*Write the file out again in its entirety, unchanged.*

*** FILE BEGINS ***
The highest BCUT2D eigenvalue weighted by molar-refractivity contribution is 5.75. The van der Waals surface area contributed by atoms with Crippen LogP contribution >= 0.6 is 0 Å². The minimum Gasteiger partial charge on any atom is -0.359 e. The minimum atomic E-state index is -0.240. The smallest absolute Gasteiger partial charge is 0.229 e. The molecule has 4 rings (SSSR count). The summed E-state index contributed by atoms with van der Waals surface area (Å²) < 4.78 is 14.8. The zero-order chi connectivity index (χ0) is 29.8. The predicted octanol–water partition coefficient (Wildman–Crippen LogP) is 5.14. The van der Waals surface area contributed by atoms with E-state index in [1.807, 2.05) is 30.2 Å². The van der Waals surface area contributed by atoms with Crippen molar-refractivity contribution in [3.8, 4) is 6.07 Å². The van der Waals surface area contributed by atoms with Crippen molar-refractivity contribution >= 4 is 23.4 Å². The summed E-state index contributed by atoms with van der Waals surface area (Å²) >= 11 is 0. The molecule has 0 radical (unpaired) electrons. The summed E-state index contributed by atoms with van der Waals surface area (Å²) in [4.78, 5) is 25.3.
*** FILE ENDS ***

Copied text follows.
The highest BCUT2D eigenvalue weighted by molar-refractivity contribution is 5.75. The van der Waals surface area contributed by atoms with Crippen LogP contribution >= 0.6 is 0 Å². The minimum Gasteiger partial charge on any atom is -0.359 e. The minimum atomic E-state index is -0.240. The smallest absolute Gasteiger partial charge is 0.229 e. The molecule has 4 rings (SSSR count). The summed E-state index contributed by atoms with van der Waals surface area (Å²) < 4.78 is 14.8. The zero-order chi connectivity index (χ0) is 29.8. The predicted octanol–water partition coefficient (Wildman–Crippen LogP) is 5.14. The van der Waals surface area contributed by atoms with E-state index in [1.807, 2.05) is 30.2 Å². The van der Waals surface area contributed by atoms with Crippen molar-refractivity contribution in [3.8, 4) is 6.07 Å². The van der Waals surface area contributed by atoms with Crippen molar-refractivity contribution >= 4 is 23.4 Å². The summed E-state index contributed by atoms with van der Waals surface area (Å²) >= 11 is 0. The molecule has 0 radical (unpaired) electrons. The summed E-state index contributed by atoms with van der Waals surface area (Å²) in [4.78, 5) is 25.3.